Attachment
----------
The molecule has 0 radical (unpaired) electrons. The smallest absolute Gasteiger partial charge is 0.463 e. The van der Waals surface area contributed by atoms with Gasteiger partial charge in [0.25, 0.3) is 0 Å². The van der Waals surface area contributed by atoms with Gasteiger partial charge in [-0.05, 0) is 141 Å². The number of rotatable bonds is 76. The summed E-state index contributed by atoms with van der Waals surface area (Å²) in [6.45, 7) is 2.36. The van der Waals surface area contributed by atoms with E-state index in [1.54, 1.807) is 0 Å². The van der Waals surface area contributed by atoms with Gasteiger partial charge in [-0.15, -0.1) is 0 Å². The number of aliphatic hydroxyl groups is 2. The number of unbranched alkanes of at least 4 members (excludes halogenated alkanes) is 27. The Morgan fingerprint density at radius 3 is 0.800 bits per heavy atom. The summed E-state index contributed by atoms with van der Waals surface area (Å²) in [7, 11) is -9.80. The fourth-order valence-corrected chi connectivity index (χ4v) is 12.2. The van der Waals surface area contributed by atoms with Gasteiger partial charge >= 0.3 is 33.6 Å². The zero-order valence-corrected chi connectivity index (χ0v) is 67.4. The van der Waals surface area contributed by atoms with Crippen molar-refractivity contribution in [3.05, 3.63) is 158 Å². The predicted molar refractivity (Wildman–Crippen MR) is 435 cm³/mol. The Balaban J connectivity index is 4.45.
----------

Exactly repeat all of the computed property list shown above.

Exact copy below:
The molecule has 0 radical (unpaired) electrons. The smallest absolute Gasteiger partial charge is 0.463 e. The van der Waals surface area contributed by atoms with Gasteiger partial charge in [0.25, 0.3) is 0 Å². The van der Waals surface area contributed by atoms with Gasteiger partial charge in [-0.05, 0) is 141 Å². The number of rotatable bonds is 76. The summed E-state index contributed by atoms with van der Waals surface area (Å²) in [6.45, 7) is 2.36. The van der Waals surface area contributed by atoms with E-state index in [1.54, 1.807) is 0 Å². The van der Waals surface area contributed by atoms with Gasteiger partial charge in [-0.15, -0.1) is 0 Å². The number of aliphatic hydroxyl groups is 2. The number of unbranched alkanes of at least 4 members (excludes halogenated alkanes) is 27. The Morgan fingerprint density at radius 3 is 0.800 bits per heavy atom. The summed E-state index contributed by atoms with van der Waals surface area (Å²) in [7, 11) is -9.80. The fourth-order valence-corrected chi connectivity index (χ4v) is 12.2. The van der Waals surface area contributed by atoms with Gasteiger partial charge >= 0.3 is 33.6 Å². The zero-order valence-corrected chi connectivity index (χ0v) is 67.4. The van der Waals surface area contributed by atoms with Crippen molar-refractivity contribution in [3.05, 3.63) is 158 Å². The predicted molar refractivity (Wildman–Crippen MR) is 435 cm³/mol. The Balaban J connectivity index is 4.45.